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Rite Aid (RAD) Soars Too High Too Fast: Is This Justified?

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Rite Aid Corporation (RAD - Free Report) stock seems to have gained solid momentum following the recent agreement to sell 1,932 stores, three distribution centers and related inventory to Walgreens Boots Alliance Inc. (WBA - Free Report) for $4.375 billion in cash. The company has been witnessing an uptrend in its share price since completing the pilot closing and the first transfer of 97 Rite Aid stores and related assets during third-quarter fiscal 2018.

The company is on track with the transferring stores and related assets to Walgreens in a phased manner, having transferred 357 stores for net proceeds of about $715 million so far. This has probably aided its stock performance. Shares of Rite Aid gained 29.1% in the last three months, outperforming the industry’s growth of 4%.



Though the recent stock gain may entice investors, we need to know more about the company’s fundamentals before really investing in the stock. Deciding upon an investment only based on the stock movement can be futile many a times. We believe Rite Aid is one such stock, as the company has big challenges ahead and there is lot to be done before tasting real success. Clearly, the company’s third-quarter fiscal 2018 results suggest that it is still struggling with operations, and a full turnaround is still away.

Dismal Sales Trends – A Major Concern

A look at the recently reported third-quarter fiscal 2018 results shows that Rite Aid is grappling with the top line. Though the company’s break-even bottom-line results surpassed the Zacks Consensus Estimate in third-quarter fiscal 2018, sales lagged for the second straight quarter. Notably, Rite Aid has delivered negative sales surprise in four of the trailing six quarters.

Further, sales for the fiscal third-quarter dropped 5.6% year over year. This marked the company’s third straight quarter of year-over-year sales decline. Notably, sales declined 4.9% and 4.4%, respectively, in the first and second quarters of fiscal 2018. Rite Aid’s revenues continue to be hurt by soft comps as well as decline in revenues at key business segments — Retail Pharmacy and Pharmacy Services.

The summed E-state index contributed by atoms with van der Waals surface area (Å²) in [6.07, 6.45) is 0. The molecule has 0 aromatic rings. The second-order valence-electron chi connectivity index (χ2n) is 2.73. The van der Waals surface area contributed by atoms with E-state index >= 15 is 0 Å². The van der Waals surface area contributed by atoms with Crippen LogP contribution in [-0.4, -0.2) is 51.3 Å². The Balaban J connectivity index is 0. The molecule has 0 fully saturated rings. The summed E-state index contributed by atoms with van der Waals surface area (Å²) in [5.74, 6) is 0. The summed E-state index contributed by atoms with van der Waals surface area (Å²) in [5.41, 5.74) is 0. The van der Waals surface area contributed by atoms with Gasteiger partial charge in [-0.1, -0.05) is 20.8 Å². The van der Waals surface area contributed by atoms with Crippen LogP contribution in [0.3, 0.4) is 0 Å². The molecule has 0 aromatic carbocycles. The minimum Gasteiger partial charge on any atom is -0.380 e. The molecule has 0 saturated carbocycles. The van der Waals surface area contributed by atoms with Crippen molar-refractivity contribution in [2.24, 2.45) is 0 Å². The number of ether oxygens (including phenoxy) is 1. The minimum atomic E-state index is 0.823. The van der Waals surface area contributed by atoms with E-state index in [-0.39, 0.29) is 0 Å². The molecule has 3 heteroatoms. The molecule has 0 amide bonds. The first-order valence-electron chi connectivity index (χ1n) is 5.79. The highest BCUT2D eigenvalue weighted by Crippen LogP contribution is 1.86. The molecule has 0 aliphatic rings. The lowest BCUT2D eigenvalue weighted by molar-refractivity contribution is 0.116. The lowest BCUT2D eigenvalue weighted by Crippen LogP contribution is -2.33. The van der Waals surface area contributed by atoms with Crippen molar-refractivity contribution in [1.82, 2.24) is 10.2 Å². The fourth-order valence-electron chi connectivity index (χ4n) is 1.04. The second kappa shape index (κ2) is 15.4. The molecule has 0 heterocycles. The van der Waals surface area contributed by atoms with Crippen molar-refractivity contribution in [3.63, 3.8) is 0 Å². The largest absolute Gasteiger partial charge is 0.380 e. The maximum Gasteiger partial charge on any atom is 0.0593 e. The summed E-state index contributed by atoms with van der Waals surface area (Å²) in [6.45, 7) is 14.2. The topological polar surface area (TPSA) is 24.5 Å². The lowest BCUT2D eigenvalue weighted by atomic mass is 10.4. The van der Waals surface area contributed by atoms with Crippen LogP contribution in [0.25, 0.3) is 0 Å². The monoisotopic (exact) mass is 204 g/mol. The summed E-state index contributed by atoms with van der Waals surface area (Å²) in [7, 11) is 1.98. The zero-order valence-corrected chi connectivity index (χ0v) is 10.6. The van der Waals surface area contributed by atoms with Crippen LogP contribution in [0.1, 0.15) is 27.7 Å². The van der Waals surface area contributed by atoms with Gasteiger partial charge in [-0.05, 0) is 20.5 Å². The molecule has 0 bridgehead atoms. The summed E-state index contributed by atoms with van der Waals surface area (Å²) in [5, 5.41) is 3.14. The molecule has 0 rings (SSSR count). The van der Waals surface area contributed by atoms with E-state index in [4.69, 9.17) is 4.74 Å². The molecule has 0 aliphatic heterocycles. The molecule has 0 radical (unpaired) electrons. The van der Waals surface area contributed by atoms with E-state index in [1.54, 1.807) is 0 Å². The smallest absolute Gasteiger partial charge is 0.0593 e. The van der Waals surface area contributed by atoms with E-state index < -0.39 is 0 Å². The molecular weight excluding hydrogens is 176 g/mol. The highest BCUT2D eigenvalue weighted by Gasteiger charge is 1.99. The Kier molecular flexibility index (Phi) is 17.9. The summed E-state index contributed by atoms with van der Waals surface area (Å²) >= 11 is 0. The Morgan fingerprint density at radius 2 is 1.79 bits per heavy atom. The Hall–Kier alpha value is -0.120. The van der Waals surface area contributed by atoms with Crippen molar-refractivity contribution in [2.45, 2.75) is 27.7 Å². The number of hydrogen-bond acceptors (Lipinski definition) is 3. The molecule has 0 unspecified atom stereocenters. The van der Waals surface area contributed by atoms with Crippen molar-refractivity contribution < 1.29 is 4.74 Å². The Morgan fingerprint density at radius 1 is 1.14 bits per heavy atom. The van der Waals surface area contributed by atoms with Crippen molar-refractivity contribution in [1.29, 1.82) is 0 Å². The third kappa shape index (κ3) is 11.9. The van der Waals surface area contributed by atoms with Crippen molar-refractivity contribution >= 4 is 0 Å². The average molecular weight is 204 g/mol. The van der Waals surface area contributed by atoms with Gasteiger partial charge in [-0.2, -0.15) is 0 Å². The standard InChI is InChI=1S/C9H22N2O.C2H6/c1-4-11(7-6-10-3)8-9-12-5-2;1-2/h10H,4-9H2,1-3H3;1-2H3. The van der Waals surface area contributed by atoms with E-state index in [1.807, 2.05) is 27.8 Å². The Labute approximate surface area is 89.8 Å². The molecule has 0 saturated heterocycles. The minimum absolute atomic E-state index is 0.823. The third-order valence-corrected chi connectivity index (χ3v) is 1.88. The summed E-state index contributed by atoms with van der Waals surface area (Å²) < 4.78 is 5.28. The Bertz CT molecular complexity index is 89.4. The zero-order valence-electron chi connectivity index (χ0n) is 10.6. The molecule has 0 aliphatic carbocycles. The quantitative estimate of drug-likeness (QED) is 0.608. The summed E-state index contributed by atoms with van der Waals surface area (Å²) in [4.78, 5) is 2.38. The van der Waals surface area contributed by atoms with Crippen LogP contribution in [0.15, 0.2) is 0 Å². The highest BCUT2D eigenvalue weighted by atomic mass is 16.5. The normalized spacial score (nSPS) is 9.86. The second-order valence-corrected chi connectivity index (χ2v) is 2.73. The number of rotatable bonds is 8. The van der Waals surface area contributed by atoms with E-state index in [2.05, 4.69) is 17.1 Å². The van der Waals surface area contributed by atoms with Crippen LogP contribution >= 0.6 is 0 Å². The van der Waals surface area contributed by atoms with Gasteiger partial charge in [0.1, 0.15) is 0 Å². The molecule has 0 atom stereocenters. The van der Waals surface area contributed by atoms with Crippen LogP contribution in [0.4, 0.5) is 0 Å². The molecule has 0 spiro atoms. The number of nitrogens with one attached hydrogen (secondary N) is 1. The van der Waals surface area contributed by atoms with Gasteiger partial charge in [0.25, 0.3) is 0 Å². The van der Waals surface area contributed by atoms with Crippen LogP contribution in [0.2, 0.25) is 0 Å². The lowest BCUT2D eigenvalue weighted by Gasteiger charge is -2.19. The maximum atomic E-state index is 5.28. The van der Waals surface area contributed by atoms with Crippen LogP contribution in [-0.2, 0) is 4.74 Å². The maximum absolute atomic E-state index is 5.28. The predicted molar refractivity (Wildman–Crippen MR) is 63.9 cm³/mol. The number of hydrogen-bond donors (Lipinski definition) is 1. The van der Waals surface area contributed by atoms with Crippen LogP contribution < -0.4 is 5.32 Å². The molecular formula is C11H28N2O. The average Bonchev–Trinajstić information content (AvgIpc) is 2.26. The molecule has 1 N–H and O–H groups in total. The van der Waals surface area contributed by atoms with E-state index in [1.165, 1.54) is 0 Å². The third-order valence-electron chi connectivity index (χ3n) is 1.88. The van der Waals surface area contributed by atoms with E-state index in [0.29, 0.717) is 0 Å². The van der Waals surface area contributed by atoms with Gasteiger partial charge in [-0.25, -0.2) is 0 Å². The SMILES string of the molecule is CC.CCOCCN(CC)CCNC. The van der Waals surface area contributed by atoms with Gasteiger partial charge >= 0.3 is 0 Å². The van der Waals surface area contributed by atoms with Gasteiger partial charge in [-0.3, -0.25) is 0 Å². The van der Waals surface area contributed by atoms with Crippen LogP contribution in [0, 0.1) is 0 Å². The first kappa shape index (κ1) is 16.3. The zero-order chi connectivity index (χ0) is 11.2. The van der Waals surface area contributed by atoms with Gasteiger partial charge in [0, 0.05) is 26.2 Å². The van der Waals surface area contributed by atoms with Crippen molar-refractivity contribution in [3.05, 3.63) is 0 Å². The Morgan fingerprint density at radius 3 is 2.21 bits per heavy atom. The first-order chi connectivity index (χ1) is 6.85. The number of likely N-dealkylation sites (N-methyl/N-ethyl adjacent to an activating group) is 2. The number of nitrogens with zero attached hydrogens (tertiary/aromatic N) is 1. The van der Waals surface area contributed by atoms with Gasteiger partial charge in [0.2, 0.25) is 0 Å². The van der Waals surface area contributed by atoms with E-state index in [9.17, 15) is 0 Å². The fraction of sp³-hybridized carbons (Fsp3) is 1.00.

Rite Aid Corporation Revenue (Quarterly YoY Growth)

Rite Aid Corporation Revenue (Quarterly YoY Growth) | Rite Aid Corporation Quote

Retail Pharmacy segment, which engages in selling prescription drugs, health and beauty products, and personal care items,  reported revenue declines of 4.9%, 3.4% and 3% in the first, second and third quarter of fiscal 2018, respectively. The segment revenues were persistently hurt by soft same store sales and unfavorable reimbursement rates. Notably, unfavorable reimbursement rates have been a challenge for the company’s top-line for nearly two years now.

Meanwhile, revenues for the Pharmacy Services segment, which provides PBM (pharmacy benefit management) services and a range of pharmacy-related services, dropped 5.6%, 8.7% and 12.2%, for the first, second and third quarter of fiscal 2018, respectively. Revenues at the Pharmacy Services segment declined due to an election to take part in lesser Medicare Part D regions and a fall in commercial business.